Editors Note: This article was edited for clarity on Sept. 17, 2019.
RIO RANCHO — President Donald Trump held a campaign rally Monday in support of his 2020 presidential reelection bid at the Santa Ana Star Center.
He drew a crowd of thousands, which also included protesters. It was ultimately a peaceful affair, although words flew between protesters and Trump supporters outside of the venue.
Outside the Star Center, around 200 protesters gathered in a designated “peaceful assembly” area with signs reading “Dump Trump,” “Trump Hates Green Chile and the Constitution” and “stop pretending your racism is patriotic,” among others.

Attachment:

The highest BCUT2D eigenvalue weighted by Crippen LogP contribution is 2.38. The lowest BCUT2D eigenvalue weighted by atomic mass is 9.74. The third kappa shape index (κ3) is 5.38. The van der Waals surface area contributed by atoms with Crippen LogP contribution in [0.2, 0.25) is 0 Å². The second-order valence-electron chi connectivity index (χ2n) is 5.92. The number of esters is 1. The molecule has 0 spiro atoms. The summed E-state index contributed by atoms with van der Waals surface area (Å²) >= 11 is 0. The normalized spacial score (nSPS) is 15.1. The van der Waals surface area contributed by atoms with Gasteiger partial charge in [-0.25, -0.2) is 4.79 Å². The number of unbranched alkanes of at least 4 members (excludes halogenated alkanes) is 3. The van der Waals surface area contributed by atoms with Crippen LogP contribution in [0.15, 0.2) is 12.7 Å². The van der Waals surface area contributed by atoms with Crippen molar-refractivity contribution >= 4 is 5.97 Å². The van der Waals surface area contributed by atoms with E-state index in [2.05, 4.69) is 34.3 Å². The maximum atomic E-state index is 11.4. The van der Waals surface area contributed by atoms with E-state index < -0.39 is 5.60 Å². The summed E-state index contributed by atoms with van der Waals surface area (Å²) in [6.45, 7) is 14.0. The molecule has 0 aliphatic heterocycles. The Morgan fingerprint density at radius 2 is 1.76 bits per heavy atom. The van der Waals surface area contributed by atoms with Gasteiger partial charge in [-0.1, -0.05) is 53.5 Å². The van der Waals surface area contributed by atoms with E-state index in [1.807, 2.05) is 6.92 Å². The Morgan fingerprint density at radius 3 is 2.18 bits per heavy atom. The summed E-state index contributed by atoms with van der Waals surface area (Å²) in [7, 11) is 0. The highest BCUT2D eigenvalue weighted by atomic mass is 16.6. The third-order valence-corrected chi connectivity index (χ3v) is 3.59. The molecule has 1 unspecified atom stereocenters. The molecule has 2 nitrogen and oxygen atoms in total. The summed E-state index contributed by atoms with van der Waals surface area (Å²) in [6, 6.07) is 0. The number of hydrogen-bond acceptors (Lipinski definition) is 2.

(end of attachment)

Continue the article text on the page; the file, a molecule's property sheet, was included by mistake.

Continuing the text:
Douglas Brandt, a recent UNM graduate, said he disagrees with what he sees as an erosion of American democracy.
“The purpose of protests are to make sure that ideas are known and that people are aware that, though we share different ideas, we are fundamentally on the same side,” Brandt said.
Rio Rancho police department spokesperson Capt. Andrew Rodriguez said the rally was the largest event that has been held at the Santa Ana Star Center since it opened in 2006.
“Our goal... is making sure it doesn’t turn violent and that there's no damage to property and no commission of any crime,” Rodriguez said regarding the safety of protesters. “One thing we’ve been telling people for the last week is that we’ll have zero tolerance for any criminal activity. We encourage people to engage in civil discourse and do their best to express themselves.”
Inside Santa Ana
At around 7:20 pm, President Trump came on stage, finally satisfying an anxious crowd.